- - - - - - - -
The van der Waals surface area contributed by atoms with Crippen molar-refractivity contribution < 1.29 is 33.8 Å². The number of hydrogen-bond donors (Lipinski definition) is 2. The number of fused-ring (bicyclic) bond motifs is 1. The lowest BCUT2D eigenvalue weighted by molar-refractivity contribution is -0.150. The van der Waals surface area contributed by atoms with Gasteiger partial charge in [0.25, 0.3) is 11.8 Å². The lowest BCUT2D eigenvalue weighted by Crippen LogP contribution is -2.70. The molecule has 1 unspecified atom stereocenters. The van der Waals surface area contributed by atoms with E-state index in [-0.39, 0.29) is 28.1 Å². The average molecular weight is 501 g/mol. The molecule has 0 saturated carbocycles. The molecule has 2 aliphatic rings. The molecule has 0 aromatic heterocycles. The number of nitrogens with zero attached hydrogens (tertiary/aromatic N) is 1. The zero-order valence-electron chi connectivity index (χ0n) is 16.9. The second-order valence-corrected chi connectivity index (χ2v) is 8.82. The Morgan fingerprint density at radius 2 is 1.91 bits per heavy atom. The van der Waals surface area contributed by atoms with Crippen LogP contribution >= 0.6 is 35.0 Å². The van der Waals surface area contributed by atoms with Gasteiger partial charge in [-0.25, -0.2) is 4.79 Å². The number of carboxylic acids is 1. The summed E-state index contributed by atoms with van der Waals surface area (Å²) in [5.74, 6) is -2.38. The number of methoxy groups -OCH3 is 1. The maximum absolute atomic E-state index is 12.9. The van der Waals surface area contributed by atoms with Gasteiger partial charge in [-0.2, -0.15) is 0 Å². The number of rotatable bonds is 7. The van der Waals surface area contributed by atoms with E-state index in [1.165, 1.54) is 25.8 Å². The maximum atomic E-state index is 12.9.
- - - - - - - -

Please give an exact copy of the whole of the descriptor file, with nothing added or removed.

The van der Waals surface area contributed by atoms with Crippen molar-refractivity contribution < 1.29 is 33.8 Å². The number of hydrogen-bond donors (Lipinski definition) is 2. The number of fused-ring (bicyclic) bond motifs is 1. The lowest BCUT2D eigenvalue weighted by molar-refractivity contribution is -0.150. The van der Waals surface area contributed by atoms with Gasteiger partial charge in [0.25, 0.3) is 11.8 Å². The lowest BCUT2D eigenvalue weighted by Crippen LogP contribution is -2.70. The molecule has 1 unspecified atom stereocenters. The van der Waals surface area contributed by atoms with E-state index in [-0.39, 0.29) is 28.1 Å². The average molecular weight is 501 g/mol. The molecule has 0 saturated carbocycles. The molecule has 2 aliphatic rings. The molecule has 0 aromatic heterocycles. The number of nitrogens with zero attached hydrogens (tertiary/aromatic N) is 1. The zero-order valence-electron chi connectivity index (χ0n) is 16.9. The second-order valence-corrected chi connectivity index (χ2v) is 8.82. The Morgan fingerprint density at radius 2 is 1.91 bits per heavy atom. The van der Waals surface area contributed by atoms with Crippen LogP contribution >= 0.6 is 35.0 Å². The van der Waals surface area contributed by atoms with Gasteiger partial charge in [-0.25, -0.2) is 4.79 Å². The number of carboxylic acids is 1. The summed E-state index contributed by atoms with van der Waals surface area (Å²) in [5.74, 6) is -2.38. The number of methoxy groups -OCH3 is 1. The maximum absolute atomic E-state index is 12.9. The van der Waals surface area contributed by atoms with Gasteiger partial charge in [-0.2, -0.15) is 0 Å². The number of rotatable bonds is 7. The van der Waals surface area contributed by atoms with E-state index in [1.165, 1.54) is 25.8 Å². The maximum atomic E-state index is 12.9.